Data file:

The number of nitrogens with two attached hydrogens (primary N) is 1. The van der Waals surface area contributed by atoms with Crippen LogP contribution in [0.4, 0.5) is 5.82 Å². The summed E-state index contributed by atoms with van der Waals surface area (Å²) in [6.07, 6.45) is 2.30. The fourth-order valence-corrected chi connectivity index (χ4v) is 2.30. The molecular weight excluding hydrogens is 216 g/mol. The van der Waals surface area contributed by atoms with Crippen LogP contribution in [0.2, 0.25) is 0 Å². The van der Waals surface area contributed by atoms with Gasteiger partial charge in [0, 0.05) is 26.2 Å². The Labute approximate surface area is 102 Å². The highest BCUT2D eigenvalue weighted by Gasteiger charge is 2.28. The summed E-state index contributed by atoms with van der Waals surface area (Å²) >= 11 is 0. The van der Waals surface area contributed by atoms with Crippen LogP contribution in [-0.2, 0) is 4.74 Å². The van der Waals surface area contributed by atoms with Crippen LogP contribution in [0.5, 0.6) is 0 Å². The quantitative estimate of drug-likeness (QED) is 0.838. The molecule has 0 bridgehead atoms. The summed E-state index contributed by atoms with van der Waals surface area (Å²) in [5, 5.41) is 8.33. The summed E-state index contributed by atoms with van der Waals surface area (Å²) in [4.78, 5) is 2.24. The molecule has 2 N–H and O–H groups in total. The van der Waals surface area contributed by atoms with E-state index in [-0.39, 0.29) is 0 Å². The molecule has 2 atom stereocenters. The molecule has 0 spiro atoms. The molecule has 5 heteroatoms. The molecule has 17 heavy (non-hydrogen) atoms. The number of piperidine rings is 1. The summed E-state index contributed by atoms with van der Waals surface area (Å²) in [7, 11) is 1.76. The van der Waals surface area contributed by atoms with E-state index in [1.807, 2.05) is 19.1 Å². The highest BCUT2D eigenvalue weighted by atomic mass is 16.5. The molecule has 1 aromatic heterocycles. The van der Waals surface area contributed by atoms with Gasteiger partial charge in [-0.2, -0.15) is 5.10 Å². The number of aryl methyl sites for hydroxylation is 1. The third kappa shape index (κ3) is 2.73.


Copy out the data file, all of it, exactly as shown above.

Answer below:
The number of nitrogens with two attached hydrogens (primary N) is 1. The van der Waals surface area contributed by atoms with Crippen LogP contribution in [0.4, 0.5) is 5.82 Å². The summed E-state index contributed by atoms with van der Waals surface area (Å²) in [6.07, 6.45) is 2.30. The fourth-order valence-corrected chi connectivity index (χ4v) is 2.30. The molecular weight excluding hydrogens is 216 g/mol. The van der Waals surface area contributed by atoms with Crippen LogP contribution in [0.2, 0.25) is 0 Å². The van der Waals surface area contributed by atoms with Gasteiger partial charge in [0, 0.05) is 26.2 Å². The Labute approximate surface area is 102 Å². The highest BCUT2D eigenvalue weighted by Gasteiger charge is 2.28. The summed E-state index contributed by atoms with van der Waals surface area (Å²) >= 11 is 0. The van der Waals surface area contributed by atoms with Crippen LogP contribution in [-0.2, 0) is 4.74 Å². The van der Waals surface area contributed by atoms with Crippen LogP contribution in [0.5, 0.6) is 0 Å². The quantitative estimate of drug-likeness (QED) is 0.838. The molecule has 0 bridgehead atoms. The summed E-state index contributed by atoms with van der Waals surface area (Å²) in [5, 5.41) is 8.33. The summed E-state index contributed by atoms with van der Waals surface area (Å²) in [4.78, 5) is 2.24. The molecule has 2 N–H and O–H groups in total. The van der Waals surface area contributed by atoms with E-state index in [-0.39, 0.29) is 0 Å². The molecule has 2 atom stereocenters. The molecule has 0 spiro atoms. The molecule has 5 heteroatoms. The molecule has 17 heavy (non-hydrogen) atoms. The number of piperidine rings is 1. The summed E-state index contributed by atoms with van der Waals surface area (Å²) in [7, 11) is 1.76. The van der Waals surface area contributed by atoms with E-state index in [1.807, 2.05) is 19.1 Å². The highest BCUT2D eigenvalue weighted by atomic mass is 16.5. The molecule has 1 aromatic heterocycles. The van der Waals surface area contributed by atoms with Gasteiger partial charge in [-0.2, -0.15) is 5.10 Å². The number of aryl methyl sites for hydroxylation is 1. The third kappa shape index (κ3) is 2.73.